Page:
Long awaited athletic glory

by Carmen Jhonson

When he was younger, Arlington resident Jim Laatsch wanted nothing more than to be an athlete.

The 76-year old remembers when he had dreams of competing in baseball and basketball in high school, but the problem was that growing up on a farm in Tigerton, a small community 50 miles west of Green Bay, he had duties to attend to.

“I would have given anything to be an athlete in high school,” Laatsch said. “But I grew up on a small dairy farm and my dad was sick. So by the time I got to high school I was the barn clearer. As soon as school was over, I had to go home to shovel the manure and there were no sports.”

Fast-forward 60 years and Laatsch is finally living out his dream of being an athlete and not by competing in senior league softball or basketball, but as a marathon competitor. In 2015 at the young age of 75, he started walking marathons.

Just keep going

“They are long,” he said with a chuckle. “One of our friends asked when do you hit a wall and I hit the wall at about mile five. But you just keep on going and it all works out.”

Jim’s wife of over 50 years, Karen, 71, also has taken up competing in races, half-marathons. Like her husband, Karen was not an athlete while growing up in Long Island (NY).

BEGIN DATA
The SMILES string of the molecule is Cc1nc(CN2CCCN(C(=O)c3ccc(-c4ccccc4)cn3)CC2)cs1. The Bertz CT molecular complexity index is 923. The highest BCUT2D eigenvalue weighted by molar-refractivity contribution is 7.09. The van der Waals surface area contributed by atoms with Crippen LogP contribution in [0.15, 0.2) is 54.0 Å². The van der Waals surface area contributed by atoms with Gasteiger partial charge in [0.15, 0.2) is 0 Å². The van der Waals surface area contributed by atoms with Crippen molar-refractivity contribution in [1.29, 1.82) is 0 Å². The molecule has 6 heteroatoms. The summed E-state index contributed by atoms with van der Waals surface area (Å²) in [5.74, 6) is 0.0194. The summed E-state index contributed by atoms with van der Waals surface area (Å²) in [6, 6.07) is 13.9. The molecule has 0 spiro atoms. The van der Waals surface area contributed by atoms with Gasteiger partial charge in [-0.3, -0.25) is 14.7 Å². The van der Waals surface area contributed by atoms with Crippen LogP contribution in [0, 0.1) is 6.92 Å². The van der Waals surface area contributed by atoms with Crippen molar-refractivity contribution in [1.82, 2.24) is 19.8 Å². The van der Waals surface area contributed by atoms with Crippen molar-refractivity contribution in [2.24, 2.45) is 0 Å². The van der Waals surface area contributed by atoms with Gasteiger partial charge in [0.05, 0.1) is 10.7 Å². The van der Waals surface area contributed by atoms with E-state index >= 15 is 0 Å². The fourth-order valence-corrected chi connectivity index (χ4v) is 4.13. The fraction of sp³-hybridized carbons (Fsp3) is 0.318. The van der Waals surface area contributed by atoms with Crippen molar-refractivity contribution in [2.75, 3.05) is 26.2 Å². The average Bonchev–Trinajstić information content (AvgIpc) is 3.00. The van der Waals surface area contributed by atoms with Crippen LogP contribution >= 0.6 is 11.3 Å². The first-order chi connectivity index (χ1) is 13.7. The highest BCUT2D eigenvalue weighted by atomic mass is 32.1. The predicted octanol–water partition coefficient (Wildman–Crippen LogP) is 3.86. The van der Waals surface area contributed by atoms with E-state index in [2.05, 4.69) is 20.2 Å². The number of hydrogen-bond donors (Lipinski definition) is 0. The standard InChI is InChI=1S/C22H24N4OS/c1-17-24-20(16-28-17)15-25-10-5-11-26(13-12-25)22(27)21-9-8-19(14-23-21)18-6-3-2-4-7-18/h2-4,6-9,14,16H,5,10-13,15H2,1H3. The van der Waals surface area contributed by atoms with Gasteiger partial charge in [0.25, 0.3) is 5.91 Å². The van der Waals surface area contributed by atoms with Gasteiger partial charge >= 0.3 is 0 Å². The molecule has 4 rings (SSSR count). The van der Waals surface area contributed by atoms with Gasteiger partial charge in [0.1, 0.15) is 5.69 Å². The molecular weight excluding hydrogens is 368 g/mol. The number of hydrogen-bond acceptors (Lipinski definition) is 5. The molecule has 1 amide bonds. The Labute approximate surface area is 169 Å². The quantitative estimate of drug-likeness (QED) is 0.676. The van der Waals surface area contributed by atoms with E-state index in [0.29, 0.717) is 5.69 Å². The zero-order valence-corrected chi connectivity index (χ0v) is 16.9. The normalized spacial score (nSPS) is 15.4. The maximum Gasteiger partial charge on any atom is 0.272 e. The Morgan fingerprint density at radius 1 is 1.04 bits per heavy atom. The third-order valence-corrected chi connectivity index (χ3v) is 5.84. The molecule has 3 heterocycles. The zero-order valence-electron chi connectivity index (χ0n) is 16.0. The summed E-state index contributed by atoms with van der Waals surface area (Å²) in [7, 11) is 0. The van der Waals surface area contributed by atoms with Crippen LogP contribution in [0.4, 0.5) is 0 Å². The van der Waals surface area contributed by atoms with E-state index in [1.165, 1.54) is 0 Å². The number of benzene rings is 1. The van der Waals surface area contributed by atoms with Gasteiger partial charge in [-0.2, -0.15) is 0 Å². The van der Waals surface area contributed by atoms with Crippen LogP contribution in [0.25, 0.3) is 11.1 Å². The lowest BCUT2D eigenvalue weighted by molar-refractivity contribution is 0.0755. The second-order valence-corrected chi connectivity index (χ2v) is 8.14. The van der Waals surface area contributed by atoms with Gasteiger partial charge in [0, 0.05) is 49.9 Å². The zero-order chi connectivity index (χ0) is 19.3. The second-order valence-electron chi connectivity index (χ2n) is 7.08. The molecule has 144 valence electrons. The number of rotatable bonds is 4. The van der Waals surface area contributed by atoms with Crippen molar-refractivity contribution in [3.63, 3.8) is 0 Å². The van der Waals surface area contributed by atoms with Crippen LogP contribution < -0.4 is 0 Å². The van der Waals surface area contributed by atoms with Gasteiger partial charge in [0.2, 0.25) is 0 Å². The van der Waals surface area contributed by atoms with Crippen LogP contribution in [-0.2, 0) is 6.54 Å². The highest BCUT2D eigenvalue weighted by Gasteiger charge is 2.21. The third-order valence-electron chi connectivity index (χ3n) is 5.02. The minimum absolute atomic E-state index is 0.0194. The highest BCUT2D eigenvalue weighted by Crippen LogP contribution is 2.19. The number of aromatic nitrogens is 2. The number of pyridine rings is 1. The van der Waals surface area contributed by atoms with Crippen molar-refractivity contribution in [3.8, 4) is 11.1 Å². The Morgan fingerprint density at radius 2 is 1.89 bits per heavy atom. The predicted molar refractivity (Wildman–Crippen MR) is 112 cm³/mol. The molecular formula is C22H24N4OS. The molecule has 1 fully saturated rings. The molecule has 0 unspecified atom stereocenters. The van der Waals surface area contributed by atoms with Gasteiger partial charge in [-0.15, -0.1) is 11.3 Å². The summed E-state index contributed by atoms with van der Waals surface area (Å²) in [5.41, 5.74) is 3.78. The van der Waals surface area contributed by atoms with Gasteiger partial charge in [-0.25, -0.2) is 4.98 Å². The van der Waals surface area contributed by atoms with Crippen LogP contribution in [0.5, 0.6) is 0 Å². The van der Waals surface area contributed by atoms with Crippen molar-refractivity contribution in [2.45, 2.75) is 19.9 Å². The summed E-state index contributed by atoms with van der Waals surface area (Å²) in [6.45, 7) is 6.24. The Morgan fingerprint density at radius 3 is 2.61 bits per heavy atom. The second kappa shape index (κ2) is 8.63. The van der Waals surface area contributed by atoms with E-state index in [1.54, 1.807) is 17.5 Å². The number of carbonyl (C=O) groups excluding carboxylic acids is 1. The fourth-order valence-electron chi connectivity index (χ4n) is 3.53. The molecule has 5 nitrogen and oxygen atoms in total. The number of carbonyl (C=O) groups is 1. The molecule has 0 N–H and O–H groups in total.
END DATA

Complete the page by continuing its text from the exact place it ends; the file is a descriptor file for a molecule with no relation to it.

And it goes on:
“When I was in high school there were no girls’ sports,” Karen said. “I just roller skated and rode my bike through New York City, that was my athletic background.”

The parents of three children and six grandchildren, the Laatsch’s never really considered competing in marathons, especially at their age.

“When I was younger I wanted to do a marathon, but I was sure I couldn’t do it,” Jim said.

The couple has lived in Arlington for 39 years after moving from Colorado. Jim is a retired Lutheran pastor and has served on the Arlington village board for the last 12 years, four of which were as president.

From 1978-82, he served in the Wisconsin assembly after being elected to office in the 47th District.

While working full time as a property claim adjuster, Karen was on her local school board in Colorado and also worked with students in the Poynette School District.

Even though they didn’t compete themselves in marathons, the couple did attend several races to watch their kids compete.